It is possible to question whether this novel is the report of Kurtz or Marlow's experience of Kurtz, and whether or not it is possible to nail down if Marlow was invented to tell the story of Kurtz's moral collapse, or if Kurtz was invented to provide a means of telling Marlow's own experiences in the congou as a colonial faced with the rule of the putatively "natural legality" rather than the "common law" of England. So closely ar the two characters interwoven in the plot that these questions become substitution to an chthonianstanding of what takes grade and what it means. What we as readers do know is that as Marlow tells the story of Kurtz, he is definitely sitting in judgment. When Marlow is told, in the Congo, that if he goes to the interior he will meet Mr. Kurtz, and is told that Kurtz is a "first-class agent," his disappointment is obvious, as this is insufficient information to draw out the interest of Marlow, who begins to seem like an inveterate gossip (Conrad 47).
new(prenominal) information immediately emerges that makes Marlow
somewhat more interested in meeting Kurtz. We learn that Kurtz is a "remarkable person," champion who wi
The practical work that Marlow is to do, i.e., the raising of the recessed boat, is what occurs on the surface; behind the scenes we become aw atomic number 18 of the intrinsic cruelty of the white managers and administrators to the native blacks shaped by the purlieu in which they find themselves), and we also are forced to be aware of the violence that lies close to the surface of life in this part of the world.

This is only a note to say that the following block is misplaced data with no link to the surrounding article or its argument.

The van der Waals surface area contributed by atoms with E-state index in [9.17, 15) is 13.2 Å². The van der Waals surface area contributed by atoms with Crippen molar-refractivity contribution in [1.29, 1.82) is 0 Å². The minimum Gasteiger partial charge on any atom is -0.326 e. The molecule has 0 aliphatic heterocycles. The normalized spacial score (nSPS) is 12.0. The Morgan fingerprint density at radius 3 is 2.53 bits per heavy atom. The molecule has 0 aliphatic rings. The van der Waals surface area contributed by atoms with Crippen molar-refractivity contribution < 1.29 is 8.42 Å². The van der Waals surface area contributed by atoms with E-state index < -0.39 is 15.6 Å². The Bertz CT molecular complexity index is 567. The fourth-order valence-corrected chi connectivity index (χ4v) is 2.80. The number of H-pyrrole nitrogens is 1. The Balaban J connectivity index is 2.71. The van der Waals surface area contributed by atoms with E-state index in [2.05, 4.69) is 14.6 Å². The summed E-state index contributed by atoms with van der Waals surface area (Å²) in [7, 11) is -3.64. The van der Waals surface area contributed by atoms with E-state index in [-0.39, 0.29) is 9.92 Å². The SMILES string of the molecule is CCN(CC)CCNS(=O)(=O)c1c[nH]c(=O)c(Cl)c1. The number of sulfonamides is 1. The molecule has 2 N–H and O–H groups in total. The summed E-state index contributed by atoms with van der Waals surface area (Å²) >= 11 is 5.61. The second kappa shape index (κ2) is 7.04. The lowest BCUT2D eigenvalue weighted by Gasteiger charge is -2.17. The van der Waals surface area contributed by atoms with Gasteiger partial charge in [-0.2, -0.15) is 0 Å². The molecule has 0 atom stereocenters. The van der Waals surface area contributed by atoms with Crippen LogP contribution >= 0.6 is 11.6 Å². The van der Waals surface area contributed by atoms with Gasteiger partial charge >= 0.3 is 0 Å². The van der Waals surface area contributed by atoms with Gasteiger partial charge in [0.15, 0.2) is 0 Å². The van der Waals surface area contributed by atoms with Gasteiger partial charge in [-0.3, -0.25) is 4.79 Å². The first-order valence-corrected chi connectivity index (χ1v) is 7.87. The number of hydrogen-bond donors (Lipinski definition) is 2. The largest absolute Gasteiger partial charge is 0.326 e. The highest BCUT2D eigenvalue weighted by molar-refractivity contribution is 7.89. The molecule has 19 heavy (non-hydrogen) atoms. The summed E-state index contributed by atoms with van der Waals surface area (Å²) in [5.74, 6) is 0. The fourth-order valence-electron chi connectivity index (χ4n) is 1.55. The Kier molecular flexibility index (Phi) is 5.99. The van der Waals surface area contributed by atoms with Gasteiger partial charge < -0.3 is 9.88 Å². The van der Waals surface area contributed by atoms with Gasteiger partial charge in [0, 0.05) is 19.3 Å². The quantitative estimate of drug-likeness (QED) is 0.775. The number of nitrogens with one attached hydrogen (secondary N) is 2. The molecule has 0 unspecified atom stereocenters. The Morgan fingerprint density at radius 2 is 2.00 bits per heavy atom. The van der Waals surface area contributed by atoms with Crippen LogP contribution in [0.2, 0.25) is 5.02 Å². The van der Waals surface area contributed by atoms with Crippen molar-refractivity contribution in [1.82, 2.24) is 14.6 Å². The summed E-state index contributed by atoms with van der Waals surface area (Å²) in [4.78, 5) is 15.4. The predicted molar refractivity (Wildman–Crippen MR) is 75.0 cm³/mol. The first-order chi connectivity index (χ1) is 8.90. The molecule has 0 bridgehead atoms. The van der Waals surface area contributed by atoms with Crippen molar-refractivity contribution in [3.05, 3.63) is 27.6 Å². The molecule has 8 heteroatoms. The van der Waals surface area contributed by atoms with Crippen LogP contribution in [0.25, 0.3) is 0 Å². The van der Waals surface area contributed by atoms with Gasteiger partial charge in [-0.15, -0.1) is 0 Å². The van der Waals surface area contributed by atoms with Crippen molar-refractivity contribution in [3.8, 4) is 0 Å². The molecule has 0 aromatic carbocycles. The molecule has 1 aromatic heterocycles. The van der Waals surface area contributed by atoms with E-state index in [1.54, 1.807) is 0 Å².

Death is commonplace; in one scene, Marlow and some other white man sit talking as an aged(a) black man quietly dies in a ceding back on the floor. Casual as this attitude is, it becomes clear that Marlow is under a strange environment all(prenominal)y initiated influence as he sees such events take place around him. When Marlow condemns the talk of the eldorado Exploring Expedition as "reckless without hardihood, greedy without audacity, and cruel without courage," he is, in actuality, making a judgment close all the white men he meets in the Congo and about colonialism (Conrad 61).
ll "go far, very far" and be a " individual" in the Administration before long (Conrad 47). He is, therefore, a stand-in for the Empire and the colonial administration, which has "gone far." He is one of great intellectual ability, a prodigy whose rapid muster up to prominence within the company that administers operations in the Congo is assured. Moreover, he is an artist with a sensitive vision of the place and its peoples. As readers, we have no reason to doubt that these statements are true; if, like Marlow, we are somewhat amused at the notion that such a paragon of perfection h
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